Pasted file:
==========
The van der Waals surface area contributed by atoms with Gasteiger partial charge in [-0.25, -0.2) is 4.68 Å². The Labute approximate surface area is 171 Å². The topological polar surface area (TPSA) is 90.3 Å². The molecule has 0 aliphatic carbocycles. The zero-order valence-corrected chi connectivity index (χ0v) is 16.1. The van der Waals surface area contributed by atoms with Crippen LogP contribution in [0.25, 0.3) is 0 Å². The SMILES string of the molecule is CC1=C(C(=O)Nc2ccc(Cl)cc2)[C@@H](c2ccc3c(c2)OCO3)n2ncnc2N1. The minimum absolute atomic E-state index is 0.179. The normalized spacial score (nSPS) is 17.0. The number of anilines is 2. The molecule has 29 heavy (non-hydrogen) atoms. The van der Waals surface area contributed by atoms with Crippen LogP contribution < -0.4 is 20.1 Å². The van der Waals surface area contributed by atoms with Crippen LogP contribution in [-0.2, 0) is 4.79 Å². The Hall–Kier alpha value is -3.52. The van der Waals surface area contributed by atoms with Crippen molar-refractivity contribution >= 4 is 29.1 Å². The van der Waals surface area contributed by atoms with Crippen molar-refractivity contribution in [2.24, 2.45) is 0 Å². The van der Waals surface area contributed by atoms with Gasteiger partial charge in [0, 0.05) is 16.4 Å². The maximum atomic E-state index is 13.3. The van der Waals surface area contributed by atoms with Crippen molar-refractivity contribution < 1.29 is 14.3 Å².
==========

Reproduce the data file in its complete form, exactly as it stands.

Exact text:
The van der Waals surface area contributed by atoms with Gasteiger partial charge in [-0.25, -0.2) is 4.68 Å². The Labute approximate surface area is 171 Å². The topological polar surface area (TPSA) is 90.3 Å². The molecule has 0 aliphatic carbocycles. The zero-order valence-corrected chi connectivity index (χ0v) is 16.1. The van der Waals surface area contributed by atoms with Crippen LogP contribution in [0.25, 0.3) is 0 Å². The SMILES string of the molecule is CC1=C(C(=O)Nc2ccc(Cl)cc2)[C@@H](c2ccc3c(c2)OCO3)n2ncnc2N1. The minimum absolute atomic E-state index is 0.179. The normalized spacial score (nSPS) is 17.0. The number of anilines is 2. The molecule has 29 heavy (non-hydrogen) atoms. The van der Waals surface area contributed by atoms with Crippen LogP contribution < -0.4 is 20.1 Å². The van der Waals surface area contributed by atoms with Crippen LogP contribution in [-0.2, 0) is 4.79 Å². The Hall–Kier alpha value is -3.52. The van der Waals surface area contributed by atoms with Crippen molar-refractivity contribution >= 4 is 29.1 Å². The van der Waals surface area contributed by atoms with Crippen molar-refractivity contribution in [2.24, 2.45) is 0 Å². The van der Waals surface area contributed by atoms with Gasteiger partial charge in [0, 0.05) is 16.4 Å². The maximum atomic E-state index is 13.3. The van der Waals surface area contributed by atoms with Crippen molar-refractivity contribution < 1.29 is 14.3 Å².